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Team 'transitory' shouldn't breathe a sigh of relief over inflation just yet

·Editor focused on markets and the economy
·3 min read
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This article first appeared in the Morning Brief. Get the Morning Brief sent directly to your inbox every Monday to Friday by 6:30 a.m. ET. Subscribe

Wednesday, September 15, 2021

'The most inflationary' 50 years ever shows no signs of slowing

First, the good news: August’s price pressures as measured by the consumer price index (CPI) were mostly in-line with market expectations. Formerly stratospheric pricing associated with categories like used cars (-1.5%) and air travel (-9.1%) came back to earth, which helped to tame inflation.

Now the bad news: It’s becoming increasingly apparent that those “transitory” costs won't be enough to normalize prices to pre-pandemic levels, and will likely continue what one economist recently called a half-century trend of soaring prices.

There are at least a few reasons behind this, but two in particular stick out: Businesses and service providers have grown more comfortable charging customers (a function of still elevated demand), and housing prices are still climbing in the face of COVID-era challenges.

August's CPI index breakdown by category.
August's CPI index breakdown by category.

With respect to businesses, ING chief international economist James Knightley pointed to National Federation of Independent Business (NFIB) data that nearly half of small businesses are hiking prices, while a net 44% of them expect to continue doing so in the near-term.

The NFIB survey results dovetailed with New York Federal Reserve data released earlier this week that showed consumer inflation expectations for the next 1-3 years are elevated.

“Remember...the key quote from last week's Federal Reserve Beige Book…’Some Districts reported that businesses are finding it easier to pass along more cost increases through higher prices. Several Districts indicated that businesses anticipate significant hikes in their selling prices in the months ahead,’” Knightley wrote in a research note on Tuesday.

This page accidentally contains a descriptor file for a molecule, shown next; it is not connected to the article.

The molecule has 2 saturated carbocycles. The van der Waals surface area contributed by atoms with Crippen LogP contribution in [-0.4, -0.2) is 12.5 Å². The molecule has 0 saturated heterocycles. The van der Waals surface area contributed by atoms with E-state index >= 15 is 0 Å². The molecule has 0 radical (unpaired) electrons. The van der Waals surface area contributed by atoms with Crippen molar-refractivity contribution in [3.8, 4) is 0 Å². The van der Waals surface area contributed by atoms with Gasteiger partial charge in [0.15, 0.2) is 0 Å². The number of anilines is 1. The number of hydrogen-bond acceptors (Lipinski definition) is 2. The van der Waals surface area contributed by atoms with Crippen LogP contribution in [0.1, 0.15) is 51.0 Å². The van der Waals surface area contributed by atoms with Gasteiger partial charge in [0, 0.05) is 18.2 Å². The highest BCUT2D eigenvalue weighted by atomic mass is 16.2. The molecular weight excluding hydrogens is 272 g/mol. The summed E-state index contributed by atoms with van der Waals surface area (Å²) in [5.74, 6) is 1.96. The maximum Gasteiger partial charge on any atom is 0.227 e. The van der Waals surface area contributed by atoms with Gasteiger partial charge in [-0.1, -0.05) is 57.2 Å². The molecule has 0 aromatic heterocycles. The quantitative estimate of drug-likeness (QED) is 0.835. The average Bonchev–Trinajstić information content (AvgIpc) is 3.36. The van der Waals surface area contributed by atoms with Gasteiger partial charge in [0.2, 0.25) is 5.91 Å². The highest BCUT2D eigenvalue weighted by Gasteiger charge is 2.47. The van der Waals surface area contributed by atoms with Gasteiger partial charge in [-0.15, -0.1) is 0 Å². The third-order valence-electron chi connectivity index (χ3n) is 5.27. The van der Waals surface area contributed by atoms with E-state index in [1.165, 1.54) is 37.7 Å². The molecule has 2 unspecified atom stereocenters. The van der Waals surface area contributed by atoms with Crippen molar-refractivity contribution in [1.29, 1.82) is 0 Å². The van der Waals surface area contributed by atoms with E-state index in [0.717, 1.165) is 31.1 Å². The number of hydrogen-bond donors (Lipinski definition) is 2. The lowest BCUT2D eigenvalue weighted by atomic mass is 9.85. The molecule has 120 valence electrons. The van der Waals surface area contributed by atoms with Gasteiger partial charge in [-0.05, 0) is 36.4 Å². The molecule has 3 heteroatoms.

“None of this suggests we should be expecting a meaningful moderation in price pressures anytime soon,” he added.

In fact, the NY Fed data — which hit a series high — captured consumer anxiety about higher costs associated with food (a crucial point that the Morning Brief plans to explore soon), medical care, and rent.

That last category cannot be understated, with homeowners and renters alike feeling priced out of a frothy market that displays all the characteristics of a bubble — but according to many economists, isn’t actually one.

The bitter irony is that spiking rental costs are likely to be amplified by the end of the federal eviction moratorium, which may displace millions of poor renters — leaving cash-strapped landlords (many of whom have gone more than a year without being paid, as Yahoo Finance’s Dani Romero has covered extensively in recent weeks) free to bid up prices on suddenly vacant apartments.

The inflation outlook makes some think that the Fed’s hopes of transitory inflation are based on an increasingly thin reed.

And if Deutsche Bank’s Jim Reid is right, the coming years are likely to resemble the last 50 — which the economist called “the most inflationary global half-century in human history” where no economy has seen inflation average below 2% for a sustained period of time.

"Although the last decade has seen relatively low inflation for the most part, fiat money is highly inflationary in aggregate through history," according to Reid, for reasons he associated the end of the gold standard, which unshackled government deficit spending worldwide.

"You can have periods of low inflation but you've never been able to offset the pockets of high inflation associated with fiat regimes," he added.

By Javier E. David, editor at Yahoo Finance. Follow him at @Teflongeek

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